We all know that in production environments we shouldn’t use the “right-click publish” feature within Visual Studio. However, there are plenty of development scenarios where this feature is necessary, and publishing to an Azure App Service Web App directly from Visual Studio is required. Unfortunately, there are times when doing this will result in the Azure App Service Web App to return a response with an HTTP 500.30 error when attempting to run a .NET Core web application that has been published.

HTTP Error 500.30 - ANCM In-Process Start Failure

Common solutions to this issue:
- The application failed to start
- The application started but then stopped
- The application started but threw an exception during startup

Troubleshooting steps:
- Check the system event log for error messages
- Enable logging the application process stdout messages
- Attach a debugger to the application process and inspect

For more information visit: https://go.microsoft.com/fwlink/?LinkID=2028265


Why the Error?

This error can be somewhat confusing when you encounter it. This is especially true when you have a newly created Azure App Service Web App and are publishing your code to it from Visual Studio for the first time, or even when you have had your web app code run successfully in previous publishes. This is a somewhat common error that can occur form a Visual Studio Publish.

The “HTTP Error 500.30 – ANCM In-Process Start Failure” error most often occurs when the .NET Core web application fails to start up. This means that the troubleshooting step suggestion the error message gives you will not work. If the application can not start up, then you can not attach a debugger to it. This can be very perplexing of an error if you’ve never encountered it before, and hopefully the below tip will help save you TONS of troubleshooting time!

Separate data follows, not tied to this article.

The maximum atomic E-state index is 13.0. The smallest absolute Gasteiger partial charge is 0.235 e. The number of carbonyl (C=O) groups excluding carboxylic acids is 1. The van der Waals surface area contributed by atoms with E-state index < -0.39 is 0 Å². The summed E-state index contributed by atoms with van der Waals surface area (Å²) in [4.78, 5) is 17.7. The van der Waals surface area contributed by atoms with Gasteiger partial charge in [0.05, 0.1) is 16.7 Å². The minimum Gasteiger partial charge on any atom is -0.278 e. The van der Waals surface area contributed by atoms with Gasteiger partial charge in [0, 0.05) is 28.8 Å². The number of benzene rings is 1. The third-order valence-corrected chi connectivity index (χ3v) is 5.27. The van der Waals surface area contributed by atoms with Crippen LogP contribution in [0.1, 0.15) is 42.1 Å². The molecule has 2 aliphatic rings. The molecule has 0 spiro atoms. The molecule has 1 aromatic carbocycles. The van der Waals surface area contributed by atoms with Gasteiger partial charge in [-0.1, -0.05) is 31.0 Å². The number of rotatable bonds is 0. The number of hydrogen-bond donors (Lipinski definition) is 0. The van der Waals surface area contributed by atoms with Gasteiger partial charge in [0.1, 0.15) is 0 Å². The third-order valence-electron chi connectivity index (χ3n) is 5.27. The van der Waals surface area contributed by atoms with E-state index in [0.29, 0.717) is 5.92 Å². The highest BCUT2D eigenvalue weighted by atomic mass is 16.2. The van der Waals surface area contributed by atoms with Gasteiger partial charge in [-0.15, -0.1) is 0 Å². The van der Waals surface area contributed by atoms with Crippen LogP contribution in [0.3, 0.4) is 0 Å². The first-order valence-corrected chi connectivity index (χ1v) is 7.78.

Also, when you check the Application Event Logs, you may see some additional information that indicates this same error has occurred.

Application '/LM/W3SVC/870738454/ROOT' with physical root 'D:\home\site\wwwroot' failed to load coreclr. Exception message:
CLR worker thread exited prematurely
Process Id: 19728.
File Version: 13.0.19309.1. Description: IIS ASP.NET Core Module V2 Request Handler.
Commit: 22dedcb

Now, that’s get to fixing the error!

Let’s Fix It

The most common and easiest way to resolve this error is to re-publish your code, but with the options to “Remove additional files at destination” turned on. This will ensure that Visual Studio’s web deploy process will delete all existing files from the Web App before copying over the new code files. This will result in only the necessary files being published will exist in the Web App file system after the publish has completed. It also ensures that all files are overwritten with the newest versions; in case that may be interfering somehow as well.

To enable the Remove additional files at destination setting, click Edit on the Publish Profile within Visual Studio.

Fix .NET Core HTTP Error 500.30 After Publish to App Service from Visual Studio 1
Visual Studio Publish Profile displayed with the Edit link highlighted

The setting is located on the Settings tab underneath the File Publish Options expandable area. Check the box to enable the feature, then click Save.

Fix .NET Core HTTP Error 500.30 After Publish to App Service from Visual Studio 2
Visual Studio Publish profile settings with “Remove additional files at destination” setting turned on and highlighted

Wrap Up

Once you make this change to the Visual Studio Publish Profile to remove additional files at destination when publishing to the Azure App Service Web App, then the web application should start up without error after the next publish. If this doesn’t work to fix the error, then it’s being caused by something else. However, this is probably the most common reason this error occurs, so give this solution a try first and hopefully save yourself a ton of unnecessary headache!

Happy coding!


Microsoft MVP

Chris is a Microsoft MVP and has 20 years of experience designing and building Cloud & Enterprise systems. He is also a Microsoft Certified: Azure Solutions Architect, developer, Microsoft Certified Trainer (MCT), and Cloud Advocate. He has a passion for technology and sharing what he learns with others to help enable them to learn faster and be more productive.